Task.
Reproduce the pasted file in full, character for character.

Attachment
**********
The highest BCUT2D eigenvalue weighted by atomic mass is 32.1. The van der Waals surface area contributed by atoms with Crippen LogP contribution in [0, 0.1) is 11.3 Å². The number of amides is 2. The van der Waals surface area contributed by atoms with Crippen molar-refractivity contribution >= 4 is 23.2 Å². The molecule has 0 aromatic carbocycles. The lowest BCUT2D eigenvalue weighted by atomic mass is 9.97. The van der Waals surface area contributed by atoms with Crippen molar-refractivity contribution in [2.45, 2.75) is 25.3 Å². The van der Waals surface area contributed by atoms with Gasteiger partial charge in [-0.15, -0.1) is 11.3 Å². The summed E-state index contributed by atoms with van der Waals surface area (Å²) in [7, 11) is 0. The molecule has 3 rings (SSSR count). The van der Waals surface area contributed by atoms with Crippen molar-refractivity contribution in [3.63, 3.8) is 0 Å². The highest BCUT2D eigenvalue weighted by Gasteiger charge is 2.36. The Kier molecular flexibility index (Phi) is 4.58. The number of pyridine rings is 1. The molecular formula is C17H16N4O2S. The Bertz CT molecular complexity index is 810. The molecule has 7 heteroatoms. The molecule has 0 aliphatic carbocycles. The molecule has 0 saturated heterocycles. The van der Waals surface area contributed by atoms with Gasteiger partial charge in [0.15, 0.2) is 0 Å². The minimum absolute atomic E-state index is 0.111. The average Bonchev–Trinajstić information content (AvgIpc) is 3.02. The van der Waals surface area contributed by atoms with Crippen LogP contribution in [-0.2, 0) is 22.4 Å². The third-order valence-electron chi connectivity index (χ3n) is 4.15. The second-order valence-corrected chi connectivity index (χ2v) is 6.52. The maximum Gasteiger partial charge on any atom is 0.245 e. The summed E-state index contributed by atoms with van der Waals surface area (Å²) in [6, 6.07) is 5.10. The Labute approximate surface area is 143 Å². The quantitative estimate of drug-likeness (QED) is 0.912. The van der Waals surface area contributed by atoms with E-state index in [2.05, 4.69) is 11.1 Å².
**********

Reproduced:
The highest BCUT2D eigenvalue weighted by atomic mass is 32.1. The van der Waals surface area contributed by atoms with Crippen LogP contribution in [0, 0.1) is 11.3 Å². The number of amides is 2. The van der Waals surface area contributed by atoms with Crippen molar-refractivity contribution >= 4 is 23.2 Å². The molecule has 0 aromatic carbocycles. The lowest BCUT2D eigenvalue weighted by atomic mass is 9.97. The van der Waals surface area contributed by atoms with Crippen molar-refractivity contribution in [2.45, 2.75) is 25.3 Å². The van der Waals surface area contributed by atoms with Gasteiger partial charge in [-0.15, -0.1) is 11.3 Å². The summed E-state index contributed by atoms with van der Waals surface area (Å²) in [7, 11) is 0. The molecule has 3 rings (SSSR count). The van der Waals surface area contributed by atoms with Crippen molar-refractivity contribution in [3.63, 3.8) is 0 Å². The highest BCUT2D eigenvalue weighted by Gasteiger charge is 2.36. The Kier molecular flexibility index (Phi) is 4.58. The number of pyridine rings is 1. The molecular formula is C17H16N4O2S. The Bertz CT molecular complexity index is 810. The molecule has 7 heteroatoms. The molecule has 0 aliphatic carbocycles. The molecule has 0 saturated heterocycles. The van der Waals surface area contributed by atoms with Gasteiger partial charge in [0.15, 0.2) is 0 Å². The minimum absolute atomic E-state index is 0.111. The average Bonchev–Trinajstić information content (AvgIpc) is 3.02. The van der Waals surface area contributed by atoms with Crippen LogP contribution in [-0.2, 0) is 22.4 Å². The third-order valence-electron chi connectivity index (χ3n) is 4.15. The second-order valence-corrected chi connectivity index (χ2v) is 6.52. The maximum Gasteiger partial charge on any atom is 0.245 e. The summed E-state index contributed by atoms with van der Waals surface area (Å²) in [6, 6.07) is 5.10. The Labute approximate surface area is 143 Å². The quantitative estimate of drug-likeness (QED) is 0.912. The van der Waals surface area contributed by atoms with E-state index in [2.05, 4.69) is 11.1 Å².